PRESERVE Historic Harrisburg Association Preservation Priorities -- 2014 The following is Historic Harrisburg Association’s 2014 list of “Preservation Priorities” for the Harrisburg community. These properties and sites are deemed by HHA to have special importance to the community, as architectural or historic landmarks, as important civic landmarks, or as pivotal element in a larger neighborhood revitalization objective. Some, but not all, are at risk of being lost, while others await the resources needed for their preservation.

Swallow Mansion (aka Ridge Avenue Methodist Church Parsonage) 1000 North Sixth Street Owners: Annette Antoun Priority Since: 2000 Status: Vacant, awaiting a preservation plan The Swallow Mansion at the corner of Sixth and Boas Streets in Old Fox Ridge was built for Dr. Silas Comfort Swallow in 1896 by the architectural firm Warren O.Weaver and Son. This brick Queen Anne mansion later served as the Curtis Funeral Home, a prominent Black-owned business, and also was used for a time as the parsonage for the Ridge Avenue Methodist Church. Now vacant, the building was recently a proposed site for Harrisburg’s African-American Museum, which never came to fruition. 1000 North Sixth Street was listed on Preservation Pennsylvania’s “At Risk List” in 2011. The property is a contributing part of the National Register Federally Certified District and locallyregulated Fox Ridge Historic District.

Former German Jackson Residence (Jackson Rooming House)

building was erected in 1884 as a residence for dry goods merchant Frank Hess and his wife Eleanor, Its importance dates to its subsequent owner, German Jackson, an African-American who worked as head doorman at the Penn Harris Hotel in the middle decades of the 20th Century. Jackson allowed many African-Americans, including Ella Fitzgerald and Louis Armstrong, to stay here in the era of segregation when blacks were not welcome in Harrisburg’s hotels. Thus, the building is often referred to as the Jackson Rooming House. Last year the building was slated for demolition, however in part due to the work of Historic Harrisburg the demolition has been postponed with the prospect of a new owner interested in preserving the historic property.

Santana’s Restaurant/Fox Hotel 236 South Second Street Owners: PinnacleHealth System Priority Since: 2011 Status: Threat of demolition This property was originally known as the Fox Hotel and was built in 1906 for Otto Fox. It replaced the earlier Fox Hotel at Second Street and Meadow Lane. In 1939 it became Santana’s Restaurant. This property is currently owned by Pinnacle Health System, which has tabled the idea of demolition at this time. Arguably, if this property were destroyed, and replaced with more modern urban architecture or surface parking, it would erode the context of the historic neighborhood surrounding the John Harris Mansion.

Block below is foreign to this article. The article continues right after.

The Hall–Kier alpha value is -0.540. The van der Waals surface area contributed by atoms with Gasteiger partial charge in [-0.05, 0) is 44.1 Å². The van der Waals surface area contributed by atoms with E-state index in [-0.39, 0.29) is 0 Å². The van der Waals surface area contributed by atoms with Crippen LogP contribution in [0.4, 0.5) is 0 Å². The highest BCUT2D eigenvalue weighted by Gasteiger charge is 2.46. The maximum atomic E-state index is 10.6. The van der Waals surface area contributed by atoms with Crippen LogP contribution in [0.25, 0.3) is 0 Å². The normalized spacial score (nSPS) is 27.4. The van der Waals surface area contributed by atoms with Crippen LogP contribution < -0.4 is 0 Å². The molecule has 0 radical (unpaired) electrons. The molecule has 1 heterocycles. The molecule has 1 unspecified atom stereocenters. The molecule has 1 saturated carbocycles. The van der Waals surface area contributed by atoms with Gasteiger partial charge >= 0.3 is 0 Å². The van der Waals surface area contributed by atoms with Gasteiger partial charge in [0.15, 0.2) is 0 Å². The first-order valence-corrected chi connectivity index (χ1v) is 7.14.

Beidleman House

1006 North Sixth Street Owners: Dave Kegris Priority Since: 2000 Status: Threat of demolition

1225 Market Street Owners: Faith, Hope, and Love Partnership Services, Inc. Priority Since: 2011 Status: Severe deterioration and no preservation plan

The Jackson Rooming House played a unique role in Harrisburg’s African-American history. This brick Second-Empire-style

This Market Street landmark, at the gateway to Allison Hill, was built in 1906 for the prominent attorney and political leader

Edward E. Beidleman, and is located in the Mount Pleasant National Register Historic District. Beidleman served in the State House from 1904-1911, State Senate from 1912-1918, and was elected Lieutenant Governor from 1919-1922. In 1937, the building was converted to professional offices and apartments.

Moose Lodge (Ron Brown Charter School) 922 North Third Street Owners: Mosacia Education Corporation, New York City Priority Since: 2011 Status: Vacant and no preservation plan This property was built as the Loyal Order of Moose, Lodge No 107. It was designed in Greek Revival style by noted Harrisburg architect Clayton Jacob Lappley in 1924. The Lodge was an early victim of the Great Depression. Most recently it was owned and used by the Ronald H. Brown Charter School. Today, the building sits vacant and underutilizes its potential as an anchor building along the Third Street Corridor.